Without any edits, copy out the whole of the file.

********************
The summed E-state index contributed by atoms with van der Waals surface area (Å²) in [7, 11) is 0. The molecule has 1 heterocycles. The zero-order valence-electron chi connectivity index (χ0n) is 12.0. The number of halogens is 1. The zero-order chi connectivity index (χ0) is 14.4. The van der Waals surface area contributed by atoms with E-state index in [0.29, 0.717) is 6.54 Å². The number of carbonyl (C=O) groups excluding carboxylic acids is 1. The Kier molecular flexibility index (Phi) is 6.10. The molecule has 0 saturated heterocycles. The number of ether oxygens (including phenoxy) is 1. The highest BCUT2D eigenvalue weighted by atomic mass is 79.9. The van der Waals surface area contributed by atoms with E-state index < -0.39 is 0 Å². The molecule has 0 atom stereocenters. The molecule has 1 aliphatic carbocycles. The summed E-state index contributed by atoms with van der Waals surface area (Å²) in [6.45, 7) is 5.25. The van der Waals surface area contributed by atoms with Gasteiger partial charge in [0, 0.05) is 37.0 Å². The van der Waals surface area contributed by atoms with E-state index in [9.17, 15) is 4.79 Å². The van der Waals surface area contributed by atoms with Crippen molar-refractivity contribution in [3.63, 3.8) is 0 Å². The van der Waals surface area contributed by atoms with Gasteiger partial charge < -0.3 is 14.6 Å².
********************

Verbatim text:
The summed E-state index contributed by atoms with van der Waals surface area (Å²) in [7, 11) is 0. The molecule has 1 heterocycles. The zero-order valence-electron chi connectivity index (χ0n) is 12.0. The number of halogens is 1. The zero-order chi connectivity index (χ0) is 14.4. The van der Waals surface area contributed by atoms with E-state index in [0.29, 0.717) is 6.54 Å². The number of carbonyl (C=O) groups excluding carboxylic acids is 1. The Kier molecular flexibility index (Phi) is 6.10. The molecule has 0 saturated heterocycles. The number of ether oxygens (including phenoxy) is 1. The highest BCUT2D eigenvalue weighted by atomic mass is 79.9. The van der Waals surface area contributed by atoms with E-state index < -0.39 is 0 Å². The molecule has 0 atom stereocenters. The molecule has 1 aliphatic carbocycles. The summed E-state index contributed by atoms with van der Waals surface area (Å²) in [6.45, 7) is 5.25. The van der Waals surface area contributed by atoms with Gasteiger partial charge in [0, 0.05) is 37.0 Å². The van der Waals surface area contributed by atoms with E-state index in [9.17, 15) is 4.79 Å². The van der Waals surface area contributed by atoms with Crippen molar-refractivity contribution in [3.63, 3.8) is 0 Å². The van der Waals surface area contributed by atoms with Gasteiger partial charge < -0.3 is 14.6 Å².